Reprogramming of skin homeostasis and regeneration using a novel cell micro-transplantation technology – REPROSKIN
Skin is our largest organ comprising ~12% of our body weight. It is the major protective organ of the body against the environment. Over time, its protection is compromised by aging which is always associated with skin inflammation, impaired wound healing and increased risk of malignancies.
The aging phenotype develops as a result of the reduced potential for tissue regeneration concomitant with the destruction of tissue homeostasis and the accumulation of damage. Accumulation of senescent cells in tissues is the main catalyst of aging in humans. Old cells have altered gene expression profiles, highlighted by a strong increase in secreted cytokines, chemokines and extracellular proteinases.
This secretion is known as the senescence-associated secretory phenotype (SASP) and it also includes a variety of inflammatory and growth factors which act to remodel the tissue microenvironment, activate the cellular immune response and elicit an inflammatory metabolic profile. Additionally, all these changes have a negative impact on epidermal stem cells (ESC) and regeneration. Importantly, expression of the enzyme telomerase prevents cell aging and allows for the continuous maintenance of the young phenotype. In this project we will explore potential for skin regeneration and rejuvenation using cell micro-seeding technique.
We will analyse changes in the skin following an increase in proportion of young or rejuvenated healthy cells in a rat skin model and in human organotypic epidermal equivalent model. This will be achieved by introducing a large proportion (>35%, up to 55%) of young neonatal skin cells or telomerase revitalized cells using an advanced micro-transplantation technique. In this way we expect to increase the regenerative capacity of dermis and epidermis, reconstruct the youthful tissue microenvironment and extracellular matrix as well as increase ESC viability. Besides aging, various genetic disorders can disrupt protective function of the skin.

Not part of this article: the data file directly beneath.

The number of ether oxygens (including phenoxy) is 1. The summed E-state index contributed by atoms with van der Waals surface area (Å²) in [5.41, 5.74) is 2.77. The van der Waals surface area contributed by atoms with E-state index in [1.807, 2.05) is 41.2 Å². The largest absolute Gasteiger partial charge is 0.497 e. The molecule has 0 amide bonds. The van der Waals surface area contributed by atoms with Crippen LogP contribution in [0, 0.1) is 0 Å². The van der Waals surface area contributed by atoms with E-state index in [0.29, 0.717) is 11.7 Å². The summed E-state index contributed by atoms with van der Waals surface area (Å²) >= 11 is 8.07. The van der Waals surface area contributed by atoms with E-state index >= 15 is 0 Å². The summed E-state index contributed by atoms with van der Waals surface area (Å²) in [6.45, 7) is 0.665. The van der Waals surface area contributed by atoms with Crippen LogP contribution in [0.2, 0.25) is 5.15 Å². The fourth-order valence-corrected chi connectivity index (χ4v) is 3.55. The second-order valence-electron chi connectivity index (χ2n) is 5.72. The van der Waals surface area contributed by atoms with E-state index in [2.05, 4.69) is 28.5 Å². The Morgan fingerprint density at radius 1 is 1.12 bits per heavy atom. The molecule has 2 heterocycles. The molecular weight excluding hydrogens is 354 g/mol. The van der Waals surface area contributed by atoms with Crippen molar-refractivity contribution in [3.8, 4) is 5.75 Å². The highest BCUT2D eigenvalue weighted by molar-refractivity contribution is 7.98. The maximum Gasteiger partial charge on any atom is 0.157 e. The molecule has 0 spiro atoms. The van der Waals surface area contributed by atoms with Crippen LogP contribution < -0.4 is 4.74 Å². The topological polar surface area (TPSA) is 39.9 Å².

Among the most severe of such disorders is Epidermolysis bullosa (EB). EB is a heterogeneous group of hereditary skin fragility disorders caused by mutations in 18 different genes resulting in a wide range of pathologies, from mild to severe one and in extreme cases can cause death. These genes code for various skin proteins important for dermal-epidermal connections. One of the best known is Collagen VII (C7) that anchor the basal membrane. Affected animals carry mutation within the major structural (collagenous) domain of C7 which decreases the stability of C7 monomers conferring dominant-negative interference.
They have fragile and blister-prone skin showing all major signs of EB in humans. In this project we will also analyse changes in the EB rat skin following an increase in proportion of cells carrying wild type C7 and telomerase (TERT) genes. To this end we have established a protocol for micro-transplantation of cells into skin tissue which allows for manipulation of various cell populations. The main objective of this project is to directly show that it is possible to alter the cellular composition of tissues and show that by increasing the ratio of genetically corrected, healthy young or rejuvenated cells in a tissue one can alter the local tissue metabolic profile, improve maintenance of ESC in vivo and therefore increase skin healing and regeneration.
- Lucia Nanić, dr.sc., Institut Ruđer Bošković
- Andrea Cedilak, mag.ing.biotechn., Institut Ruđer Bošković
- Marija Mary Sopta, dr.sc., Institut Ruđer Bošković
- Miljenko Huzak, prof. dr.sc., Prirodoslovno - matematički fakultet Sveučilišta u Zagrebu
- Sanja Davidović Mrsić, dr.sc., dr.med., Klinički bolnički centar Zagreb
- Florian Gruber, prof.dr.sc., Medical University of Vienna, Austrija
- M. Bader, prof.dr.sc., Max-Delbruck Zentrum fur Molekulare Medizin, Berlin-Buch, Njemačka
- Igor Weber, prof.dr.sc., Institut Ruđer Bošković
- Ranko Stojković, dr.sc., Institut Ruđer Bošković